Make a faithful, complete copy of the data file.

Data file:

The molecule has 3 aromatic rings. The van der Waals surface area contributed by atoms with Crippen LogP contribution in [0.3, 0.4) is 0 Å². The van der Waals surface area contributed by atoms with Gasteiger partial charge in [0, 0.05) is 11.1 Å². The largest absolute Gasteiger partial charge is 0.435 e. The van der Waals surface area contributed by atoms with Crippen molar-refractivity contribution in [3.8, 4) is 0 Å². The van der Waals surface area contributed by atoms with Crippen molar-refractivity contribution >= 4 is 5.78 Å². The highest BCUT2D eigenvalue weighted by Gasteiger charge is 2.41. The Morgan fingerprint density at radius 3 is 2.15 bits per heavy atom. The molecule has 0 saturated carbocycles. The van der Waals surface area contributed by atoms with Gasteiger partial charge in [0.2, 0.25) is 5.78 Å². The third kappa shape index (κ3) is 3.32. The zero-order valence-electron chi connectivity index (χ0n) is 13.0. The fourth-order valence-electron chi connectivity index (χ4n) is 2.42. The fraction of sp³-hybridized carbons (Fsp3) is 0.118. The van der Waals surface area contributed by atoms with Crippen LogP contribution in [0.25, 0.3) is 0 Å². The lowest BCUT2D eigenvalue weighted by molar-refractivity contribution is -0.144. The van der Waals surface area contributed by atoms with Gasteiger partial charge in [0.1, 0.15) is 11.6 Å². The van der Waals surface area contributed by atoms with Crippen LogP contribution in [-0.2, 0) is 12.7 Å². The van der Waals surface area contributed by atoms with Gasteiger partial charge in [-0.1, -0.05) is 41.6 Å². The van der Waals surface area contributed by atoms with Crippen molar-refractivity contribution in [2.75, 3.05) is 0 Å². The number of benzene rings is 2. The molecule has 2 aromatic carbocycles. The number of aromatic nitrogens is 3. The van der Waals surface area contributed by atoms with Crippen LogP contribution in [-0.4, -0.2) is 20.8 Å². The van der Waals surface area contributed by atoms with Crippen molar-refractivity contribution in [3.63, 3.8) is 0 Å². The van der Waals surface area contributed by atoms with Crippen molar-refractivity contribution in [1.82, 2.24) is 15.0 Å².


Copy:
The molecule has 3 aromatic rings. The van der Waals surface area contributed by atoms with Crippen LogP contribution in [0.3, 0.4) is 0 Å². The van der Waals surface area contributed by atoms with Gasteiger partial charge in [0, 0.05) is 11.1 Å². The largest absolute Gasteiger partial charge is 0.435 e. The van der Waals surface area contributed by atoms with Crippen molar-refractivity contribution in [3.8, 4) is 0 Å². The van der Waals surface area contributed by atoms with Crippen molar-refractivity contribution >= 4 is 5.78 Å². The highest BCUT2D eigenvalue weighted by Gasteiger charge is 2.41. The Morgan fingerprint density at radius 3 is 2.15 bits per heavy atom. The molecule has 0 saturated carbocycles. The van der Waals surface area contributed by atoms with Gasteiger partial charge in [0.2, 0.25) is 5.78 Å². The third kappa shape index (κ3) is 3.32. The zero-order valence-electron chi connectivity index (χ0n) is 13.0. The fourth-order valence-electron chi connectivity index (χ4n) is 2.42. The fraction of sp³-hybridized carbons (Fsp3) is 0.118. The van der Waals surface area contributed by atoms with Crippen LogP contribution in [0.25, 0.3) is 0 Å². The lowest BCUT2D eigenvalue weighted by molar-refractivity contribution is -0.144. The van der Waals surface area contributed by atoms with Gasteiger partial charge in [0.1, 0.15) is 11.6 Å². The van der Waals surface area contributed by atoms with Crippen LogP contribution in [-0.2, 0) is 12.7 Å². The van der Waals surface area contributed by atoms with Gasteiger partial charge in [-0.1, -0.05) is 41.6 Å². The van der Waals surface area contributed by atoms with Crippen molar-refractivity contribution in [2.75, 3.05) is 0 Å². The number of benzene rings is 2. The molecule has 2 aromatic carbocycles. The number of aromatic nitrogens is 3. The van der Waals surface area contributed by atoms with Crippen LogP contribution in [-0.4, -0.2) is 20.8 Å². The van der Waals surface area contributed by atoms with Crippen molar-refractivity contribution in [3.63, 3.8) is 0 Å². The van der Waals surface area contributed by atoms with Crippen molar-refractivity contribution in [1.82, 2.24) is 15.0 Å².